Game 80: Indians 8, Reds 9
For the second straight night Adam Dunn came through with the game-winning hit in the late innings to carry the Reds to a victory over the Indians, 8-9.
Elizardo Ramirez had a rough first inning. I turned on the game with two outs in the bottom of the first, and I believe my exact quote was, “Ho. Lee. Shit.” For, you see, the Indians were already up by five. Before The Lizard's five innings were through, he would allow six runs (earned) on eight hits.
Without Chris Hammond to put inexplicably into the ballgame, Jerry Narron had to resort to Jason Standridge. Standridge worked a hitless sixth.
Esteban Yan, guy I'd nearly forgotten existed, was on next. We worked two innings of one-run baseball. Kent Mercker was lucky enough to have worked immediately previous to the big rally for the win, despite the fact that he allowed a run (earned) on two hits in one inning.
Paul Byrd stymied the Reds' offense for his six innings. You may recall how he shut the Reds out just last week in Cleveland. Should the struggling Indians feel like flipping the Byrd next month, I think the Reds should pursue.
Austin Kearns came damn close to hitting one over the wall in the second inning before actually doing it in the eighth to bring in the Reds' first run. After Brandon Phillips and Javier Valentín singled, Juan Castro knocked a three-run pinch-hit home run to left field.
But it was the ninth when the real magic happened. With one out, Kearns singled and stole second while Phillips was batting, and advanced to third on Phillips base hit. A wild pitch while Javy was batting allowed Phillips to move up, and Javy's ground out to first brought in Kearns.
Ryan Freel walked and advanced to second on that stupid cop-out they call “defensive indifference.” Felipe Lopez walked to load up the bases for the last guy you want to see at the plate in that situation: Adam Dunn.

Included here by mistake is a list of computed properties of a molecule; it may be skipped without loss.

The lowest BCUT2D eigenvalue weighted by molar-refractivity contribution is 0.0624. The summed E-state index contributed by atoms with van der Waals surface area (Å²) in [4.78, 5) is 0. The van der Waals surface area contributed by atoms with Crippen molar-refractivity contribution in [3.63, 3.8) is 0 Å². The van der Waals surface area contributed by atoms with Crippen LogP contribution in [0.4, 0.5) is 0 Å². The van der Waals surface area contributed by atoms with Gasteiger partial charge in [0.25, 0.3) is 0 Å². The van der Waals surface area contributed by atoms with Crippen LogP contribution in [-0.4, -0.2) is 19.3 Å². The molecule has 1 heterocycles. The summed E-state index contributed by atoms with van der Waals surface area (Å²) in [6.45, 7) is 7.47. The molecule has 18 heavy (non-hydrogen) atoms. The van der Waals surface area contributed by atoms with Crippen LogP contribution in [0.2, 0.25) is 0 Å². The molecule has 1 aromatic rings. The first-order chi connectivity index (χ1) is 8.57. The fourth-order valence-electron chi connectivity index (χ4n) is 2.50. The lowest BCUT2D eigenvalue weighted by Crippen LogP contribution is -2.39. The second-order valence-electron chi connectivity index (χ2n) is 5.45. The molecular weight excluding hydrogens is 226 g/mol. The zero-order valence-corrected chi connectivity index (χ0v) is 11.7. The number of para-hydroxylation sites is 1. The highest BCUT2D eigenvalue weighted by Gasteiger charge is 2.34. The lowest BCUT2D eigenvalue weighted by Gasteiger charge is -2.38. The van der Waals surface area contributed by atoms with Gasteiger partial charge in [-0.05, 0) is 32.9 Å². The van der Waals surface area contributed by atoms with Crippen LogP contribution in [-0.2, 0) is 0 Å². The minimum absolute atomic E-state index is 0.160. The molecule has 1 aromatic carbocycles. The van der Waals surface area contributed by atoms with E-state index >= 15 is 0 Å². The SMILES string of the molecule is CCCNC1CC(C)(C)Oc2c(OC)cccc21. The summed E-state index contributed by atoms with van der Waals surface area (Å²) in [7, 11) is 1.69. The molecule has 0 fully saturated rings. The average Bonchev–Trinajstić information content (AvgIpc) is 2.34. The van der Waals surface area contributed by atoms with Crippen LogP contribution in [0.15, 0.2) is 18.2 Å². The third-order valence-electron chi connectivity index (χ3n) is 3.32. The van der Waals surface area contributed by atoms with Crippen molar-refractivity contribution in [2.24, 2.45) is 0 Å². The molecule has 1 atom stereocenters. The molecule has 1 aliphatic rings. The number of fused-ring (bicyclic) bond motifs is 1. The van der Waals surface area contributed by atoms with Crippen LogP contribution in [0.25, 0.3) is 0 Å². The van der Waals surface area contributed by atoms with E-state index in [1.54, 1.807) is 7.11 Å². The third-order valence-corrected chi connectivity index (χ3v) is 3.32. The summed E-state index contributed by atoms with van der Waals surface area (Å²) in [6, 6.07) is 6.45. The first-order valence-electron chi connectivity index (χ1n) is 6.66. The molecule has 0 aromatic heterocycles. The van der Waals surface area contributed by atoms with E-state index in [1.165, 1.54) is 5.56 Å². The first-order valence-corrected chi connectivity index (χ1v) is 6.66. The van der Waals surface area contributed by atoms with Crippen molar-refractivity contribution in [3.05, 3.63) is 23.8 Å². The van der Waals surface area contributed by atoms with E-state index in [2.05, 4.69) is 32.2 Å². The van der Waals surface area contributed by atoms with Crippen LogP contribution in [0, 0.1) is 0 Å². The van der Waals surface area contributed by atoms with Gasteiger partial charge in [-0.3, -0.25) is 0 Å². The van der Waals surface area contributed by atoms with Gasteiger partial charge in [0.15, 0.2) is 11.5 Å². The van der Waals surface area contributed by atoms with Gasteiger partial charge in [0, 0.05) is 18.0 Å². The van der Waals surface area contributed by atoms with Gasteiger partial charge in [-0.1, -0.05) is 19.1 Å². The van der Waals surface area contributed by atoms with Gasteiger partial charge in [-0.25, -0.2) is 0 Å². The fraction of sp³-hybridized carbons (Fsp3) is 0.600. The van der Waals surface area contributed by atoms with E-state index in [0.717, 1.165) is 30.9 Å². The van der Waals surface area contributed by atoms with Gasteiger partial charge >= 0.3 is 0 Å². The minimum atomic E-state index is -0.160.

But I'll be damned if the Big Donkey didn't hit a freaking walk-off grand slam.
The win brings the Reds' record to 44-36. Add in the Cardinals' extra-innings loss to the Royals (and they didn't even have Milton pitching!) and the Reds are tied for first place in the NLC. w00t! They continue the interleague action tomorrow at 6:10 p.m. when Joe Mays takes on Cliff Lee.
Bottom of the ninth, two out, bases loaded, and Wickman, having just walked Freel and Lopez, opens with a first-pitch ball to Dunn. I thought to myself, “Good, maybe he’ll walk Dunn, walk in a run, and Griffey can come up and win this one for us.”
That’s all I was hoping for.
Then Dunn smacked Wickman’s next pitch (Wow! He threw a strike!) into the visitors’ bullpen for La Grande Salami.
I immediately thought of the previous game against the Royals, which Dunn also won with two out and with Freel and Lopez on base. And at that point it occurs to me why it’s not a bad idea at all for Narron to have Dunn batting second in the lineup.
It’s not just because Dunn gets on base a lot by drawing walks, although I’m sure that’s a factor. But with Griffey hitting behind Dunn in this lineup, they gotta pitch to Dunn. Well, they don’t have to…they can work around Dunn so they can pitch to the guy who’s already taken 353 different major league pitchers downtown (Go ahead, make our day).
And now, we’re seeing what can happen when Adam Dunn actually sees some pitches to hit. Project his current numbers across a full season, and it comes out to 50-plus homers and over 100 RBI (52 and 104 to be exact).
P.S. – What do ya’ll think of Castro now? 😀
I’m all for Castro. Let’s try him in long relief.